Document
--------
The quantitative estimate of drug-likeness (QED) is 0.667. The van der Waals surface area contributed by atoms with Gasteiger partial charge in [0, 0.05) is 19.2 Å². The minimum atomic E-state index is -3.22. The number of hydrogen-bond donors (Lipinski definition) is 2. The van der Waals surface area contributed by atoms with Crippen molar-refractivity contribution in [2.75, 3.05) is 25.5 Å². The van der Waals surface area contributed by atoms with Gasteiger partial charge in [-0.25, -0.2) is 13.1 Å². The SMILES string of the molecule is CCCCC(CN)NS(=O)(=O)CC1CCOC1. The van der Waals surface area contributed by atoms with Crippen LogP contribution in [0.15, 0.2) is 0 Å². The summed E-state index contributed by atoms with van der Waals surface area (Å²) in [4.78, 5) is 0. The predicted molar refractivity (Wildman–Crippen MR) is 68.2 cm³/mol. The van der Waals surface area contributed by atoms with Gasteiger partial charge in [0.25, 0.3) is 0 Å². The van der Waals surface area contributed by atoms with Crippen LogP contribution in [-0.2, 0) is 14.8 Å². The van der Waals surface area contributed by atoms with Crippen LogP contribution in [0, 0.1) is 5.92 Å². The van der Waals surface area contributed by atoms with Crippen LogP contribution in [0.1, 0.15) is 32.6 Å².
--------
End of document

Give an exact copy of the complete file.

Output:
The quantitative estimate of drug-likeness (QED) is 0.667. The van der Waals surface area contributed by atoms with Gasteiger partial charge in [0, 0.05) is 19.2 Å². The minimum atomic E-state index is -3.22. The number of hydrogen-bond donors (Lipinski definition) is 2. The van der Waals surface area contributed by atoms with Crippen molar-refractivity contribution in [2.75, 3.05) is 25.5 Å². The van der Waals surface area contributed by atoms with Gasteiger partial charge in [-0.25, -0.2) is 13.1 Å². The SMILES string of the molecule is CCCCC(CN)NS(=O)(=O)CC1CCOC1. The van der Waals surface area contributed by atoms with Crippen LogP contribution in [0.15, 0.2) is 0 Å². The summed E-state index contributed by atoms with van der Waals surface area (Å²) in [4.78, 5) is 0. The predicted molar refractivity (Wildman–Crippen MR) is 68.2 cm³/mol. The van der Waals surface area contributed by atoms with Gasteiger partial charge in [0.25, 0.3) is 0 Å². The van der Waals surface area contributed by atoms with Crippen LogP contribution in [-0.2, 0) is 14.8 Å². The van der Waals surface area contributed by atoms with Crippen LogP contribution in [0, 0.1) is 5.92 Å². The van der Waals surface area contributed by atoms with Crippen LogP contribution in [0.1, 0.15) is 32.6 Å².